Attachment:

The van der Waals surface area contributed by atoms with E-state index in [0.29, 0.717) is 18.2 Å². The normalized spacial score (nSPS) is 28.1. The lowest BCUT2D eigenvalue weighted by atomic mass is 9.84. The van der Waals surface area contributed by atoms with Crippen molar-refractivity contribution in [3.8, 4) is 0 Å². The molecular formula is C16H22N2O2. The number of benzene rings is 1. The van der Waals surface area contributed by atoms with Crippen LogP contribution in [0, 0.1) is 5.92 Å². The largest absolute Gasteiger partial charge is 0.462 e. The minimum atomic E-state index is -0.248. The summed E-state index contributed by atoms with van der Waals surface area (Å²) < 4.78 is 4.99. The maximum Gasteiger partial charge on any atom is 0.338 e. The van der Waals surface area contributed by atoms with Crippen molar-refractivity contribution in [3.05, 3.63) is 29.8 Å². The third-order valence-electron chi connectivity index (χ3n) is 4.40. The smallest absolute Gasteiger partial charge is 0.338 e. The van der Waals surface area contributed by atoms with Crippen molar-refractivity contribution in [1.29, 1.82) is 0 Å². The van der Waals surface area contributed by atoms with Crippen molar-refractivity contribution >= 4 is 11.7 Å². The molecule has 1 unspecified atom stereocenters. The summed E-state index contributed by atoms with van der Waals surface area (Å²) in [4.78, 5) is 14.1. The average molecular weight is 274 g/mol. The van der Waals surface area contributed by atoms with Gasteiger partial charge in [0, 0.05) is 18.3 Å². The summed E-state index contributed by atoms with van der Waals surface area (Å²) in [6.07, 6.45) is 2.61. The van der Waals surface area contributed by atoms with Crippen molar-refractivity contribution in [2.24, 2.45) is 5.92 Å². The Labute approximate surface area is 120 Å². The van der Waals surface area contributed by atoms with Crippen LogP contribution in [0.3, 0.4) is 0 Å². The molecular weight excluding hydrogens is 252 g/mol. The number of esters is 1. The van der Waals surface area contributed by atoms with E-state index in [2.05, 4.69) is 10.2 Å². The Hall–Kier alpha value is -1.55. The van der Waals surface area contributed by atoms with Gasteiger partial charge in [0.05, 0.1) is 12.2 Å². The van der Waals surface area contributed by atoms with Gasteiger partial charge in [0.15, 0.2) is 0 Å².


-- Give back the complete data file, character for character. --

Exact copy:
The van der Waals surface area contributed by atoms with E-state index in [0.29, 0.717) is 18.2 Å². The normalized spacial score (nSPS) is 28.1. The lowest BCUT2D eigenvalue weighted by atomic mass is 9.84. The van der Waals surface area contributed by atoms with Crippen molar-refractivity contribution in [3.8, 4) is 0 Å². The molecular formula is C16H22N2O2. The number of benzene rings is 1. The van der Waals surface area contributed by atoms with Crippen LogP contribution in [0, 0.1) is 5.92 Å². The largest absolute Gasteiger partial charge is 0.462 e. The minimum atomic E-state index is -0.248. The summed E-state index contributed by atoms with van der Waals surface area (Å²) < 4.78 is 4.99. The maximum Gasteiger partial charge on any atom is 0.338 e. The van der Waals surface area contributed by atoms with Crippen molar-refractivity contribution in [3.05, 3.63) is 29.8 Å². The third-order valence-electron chi connectivity index (χ3n) is 4.40. The smallest absolute Gasteiger partial charge is 0.338 e. The van der Waals surface area contributed by atoms with Crippen molar-refractivity contribution in [1.29, 1.82) is 0 Å². The van der Waals surface area contributed by atoms with Crippen molar-refractivity contribution >= 4 is 11.7 Å². The molecule has 1 unspecified atom stereocenters. The summed E-state index contributed by atoms with van der Waals surface area (Å²) in [4.78, 5) is 14.1. The average molecular weight is 274 g/mol. The van der Waals surface area contributed by atoms with Gasteiger partial charge in [0, 0.05) is 18.3 Å². The summed E-state index contributed by atoms with van der Waals surface area (Å²) in [6.07, 6.45) is 2.61. The van der Waals surface area contributed by atoms with Crippen molar-refractivity contribution in [2.24, 2.45) is 5.92 Å². The Labute approximate surface area is 120 Å². The van der Waals surface area contributed by atoms with Crippen LogP contribution in [0.3, 0.4) is 0 Å². The molecular weight excluding hydrogens is 252 g/mol. The number of esters is 1. The van der Waals surface area contributed by atoms with E-state index in [2.05, 4.69) is 10.2 Å². The Hall–Kier alpha value is -1.55. The van der Waals surface area contributed by atoms with Gasteiger partial charge in [0.05, 0.1) is 12.2 Å². The van der Waals surface area contributed by atoms with Gasteiger partial charge in [0.15, 0.2) is 0 Å².